Gramercy is a beautiful and quiet nabe centered around Gramercy Park, a well-kept gated square not open to the public. Gramercy's architecture consists of a mix of pre and post-war co-ops and brownstones. Gramercy is a quietly luxurious contrast to the hustle of nearby Flatiron and Midtownnabes. Its institutions–the Gramercy Park Hotel, Pete's Tavern, and a few private clubs–have been fixtures of the nabe since the turn of the century.
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This is one of the most exclusive and beautiful neighborhoods in New York. From historic townhouses to a garden only accessible by residents with a special key, not just anyone is going to be living here. Gramercy is like a little oasis in the heart of the Union Square area. The streets are tree-lined and there are a handful of fine-dining restaurants and the famous Pete’s Tavern. There are also a few music venues. For party-goers, the only time Gramercy may be of interest is when there is a band performing. Otherwise the area is pretty much family- and retiree-friendly, and only the wealthiest of these.Beverly W.
A Good MixPaul S.
Surrounded by a mix of different schools (The School of Visual Art’s main building is on 23rd and 3rd, while several public schools can be found within a few blocks of each other), the neighborhood runs the gamut from high-end to accessible.
Within walking distance to several mass transit routes, a handful of parks (not counting the inaccessible namesake park), and the waterfront (though with the FDRhovering overhead, there isn’t much to enjoy there), there’s a lot to like about the area. Though there are signs of transformation popping up, it’s still easy to find cheap food and drink amongst the pricier offerings. Having dorms for SVA, The New School and NYU all in the area seems to keep this area well-balanced – at least, it keeps the bodegas and drug stores in business.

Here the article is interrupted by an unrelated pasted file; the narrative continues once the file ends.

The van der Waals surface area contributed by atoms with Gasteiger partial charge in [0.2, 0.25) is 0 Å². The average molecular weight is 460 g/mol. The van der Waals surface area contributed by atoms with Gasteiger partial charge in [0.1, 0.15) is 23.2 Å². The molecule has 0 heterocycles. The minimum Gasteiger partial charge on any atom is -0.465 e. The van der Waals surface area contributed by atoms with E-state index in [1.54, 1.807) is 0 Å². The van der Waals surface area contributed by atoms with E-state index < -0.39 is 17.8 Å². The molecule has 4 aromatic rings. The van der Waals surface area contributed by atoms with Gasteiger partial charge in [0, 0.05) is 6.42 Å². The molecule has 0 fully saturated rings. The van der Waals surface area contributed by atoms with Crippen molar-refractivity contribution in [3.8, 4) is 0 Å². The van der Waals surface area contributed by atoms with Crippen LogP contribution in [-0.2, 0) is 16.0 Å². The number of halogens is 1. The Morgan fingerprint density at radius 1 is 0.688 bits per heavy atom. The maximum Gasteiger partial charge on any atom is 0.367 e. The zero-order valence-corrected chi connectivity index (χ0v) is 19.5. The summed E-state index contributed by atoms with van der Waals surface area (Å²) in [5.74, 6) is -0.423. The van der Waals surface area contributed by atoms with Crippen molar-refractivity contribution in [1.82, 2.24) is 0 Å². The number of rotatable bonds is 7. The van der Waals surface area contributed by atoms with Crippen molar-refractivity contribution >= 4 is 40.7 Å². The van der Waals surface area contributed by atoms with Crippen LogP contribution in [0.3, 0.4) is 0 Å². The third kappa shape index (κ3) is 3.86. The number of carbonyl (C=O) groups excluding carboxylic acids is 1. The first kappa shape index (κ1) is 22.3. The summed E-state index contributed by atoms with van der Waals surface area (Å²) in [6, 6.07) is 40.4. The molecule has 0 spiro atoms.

Taking a walk down some choice blocks here, you will feel transported to a different time (hint: not 23rd street).
It’s offensive that a green space like Gramercy Park is privatized. With so little space in New York devoted to parks, I find it terrible that it is actually only open to people with astronomical salaries. What is this, the 1800’s? How can you say a park like this is private anymore?Alex
Gramercy — A Neighborhood For EveryonePauline Millard
I moved to Gramercy in June of 2003 and left in June of 2008. After eleven years in Manhattan it’s the best place I ever lived. I walked to both jobs that I had while I lived there. I could stay out late and felt safe walking home late at night. There are plenty of grocery stores and restaurants. If I needed a subway, one was right there on 23rd Street, but I would also often take the bus down Second Avenue to get the Eat Village and Lower East Side.